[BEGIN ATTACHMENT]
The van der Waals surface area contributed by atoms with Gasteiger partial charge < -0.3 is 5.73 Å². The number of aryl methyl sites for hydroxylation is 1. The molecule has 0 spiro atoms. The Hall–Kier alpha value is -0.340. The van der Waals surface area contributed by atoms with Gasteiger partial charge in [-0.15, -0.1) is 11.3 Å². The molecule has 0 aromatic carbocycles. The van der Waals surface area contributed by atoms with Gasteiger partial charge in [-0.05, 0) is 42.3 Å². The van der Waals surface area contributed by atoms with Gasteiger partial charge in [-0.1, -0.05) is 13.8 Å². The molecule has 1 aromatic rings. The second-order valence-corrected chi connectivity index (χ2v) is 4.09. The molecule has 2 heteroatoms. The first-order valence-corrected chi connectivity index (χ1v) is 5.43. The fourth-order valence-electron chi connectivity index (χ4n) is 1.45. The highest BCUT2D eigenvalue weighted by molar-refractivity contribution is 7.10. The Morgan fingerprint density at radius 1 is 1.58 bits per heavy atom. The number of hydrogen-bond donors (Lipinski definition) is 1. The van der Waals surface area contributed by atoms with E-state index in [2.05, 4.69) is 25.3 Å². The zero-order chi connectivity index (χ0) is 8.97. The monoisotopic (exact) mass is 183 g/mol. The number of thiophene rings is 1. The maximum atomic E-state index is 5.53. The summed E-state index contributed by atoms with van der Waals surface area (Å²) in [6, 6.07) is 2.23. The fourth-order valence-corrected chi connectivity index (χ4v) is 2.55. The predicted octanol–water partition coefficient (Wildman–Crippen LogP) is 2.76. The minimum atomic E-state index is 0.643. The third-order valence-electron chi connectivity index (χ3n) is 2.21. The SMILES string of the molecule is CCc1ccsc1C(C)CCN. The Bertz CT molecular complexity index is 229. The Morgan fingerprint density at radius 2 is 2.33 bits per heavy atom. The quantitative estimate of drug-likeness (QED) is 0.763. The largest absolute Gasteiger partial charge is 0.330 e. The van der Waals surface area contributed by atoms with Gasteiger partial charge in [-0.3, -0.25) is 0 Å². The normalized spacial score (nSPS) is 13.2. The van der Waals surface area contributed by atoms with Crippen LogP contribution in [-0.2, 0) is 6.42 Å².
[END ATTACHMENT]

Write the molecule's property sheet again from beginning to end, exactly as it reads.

The van der Waals surface area contributed by atoms with Gasteiger partial charge < -0.3 is 5.73 Å². The number of aryl methyl sites for hydroxylation is 1. The molecule has 0 spiro atoms. The Hall–Kier alpha value is -0.340. The van der Waals surface area contributed by atoms with Gasteiger partial charge in [-0.15, -0.1) is 11.3 Å². The molecule has 0 aromatic carbocycles. The van der Waals surface area contributed by atoms with Gasteiger partial charge in [-0.05, 0) is 42.3 Å². The van der Waals surface area contributed by atoms with Gasteiger partial charge in [-0.1, -0.05) is 13.8 Å². The molecule has 1 aromatic rings. The second-order valence-corrected chi connectivity index (χ2v) is 4.09. The molecule has 2 heteroatoms. The first-order valence-corrected chi connectivity index (χ1v) is 5.43. The fourth-order valence-electron chi connectivity index (χ4n) is 1.45. The highest BCUT2D eigenvalue weighted by molar-refractivity contribution is 7.10. The Morgan fingerprint density at radius 1 is 1.58 bits per heavy atom. The number of hydrogen-bond donors (Lipinski definition) is 1. The van der Waals surface area contributed by atoms with E-state index in [2.05, 4.69) is 25.3 Å². The zero-order chi connectivity index (χ0) is 8.97. The monoisotopic (exact) mass is 183 g/mol. The number of thiophene rings is 1. The maximum atomic E-state index is 5.53. The summed E-state index contributed by atoms with van der Waals surface area (Å²) in [6, 6.07) is 2.23. The fourth-order valence-corrected chi connectivity index (χ4v) is 2.55. The predicted octanol–water partition coefficient (Wildman–Crippen LogP) is 2.76. The minimum atomic E-state index is 0.643. The third-order valence-electron chi connectivity index (χ3n) is 2.21. The SMILES string of the molecule is CCc1ccsc1C(C)CCN. The Bertz CT molecular complexity index is 229. The Morgan fingerprint density at radius 2 is 2.33 bits per heavy atom. The quantitative estimate of drug-likeness (QED) is 0.763. The largest absolute Gasteiger partial charge is 0.330 e. The van der Waals surface area contributed by atoms with Gasteiger partial charge in [-0.3, -0.25) is 0 Å². The normalized spacial score (nSPS) is 13.2. The van der Waals surface area contributed by atoms with Crippen LogP contribution in [-0.2, 0) is 6.42 Å².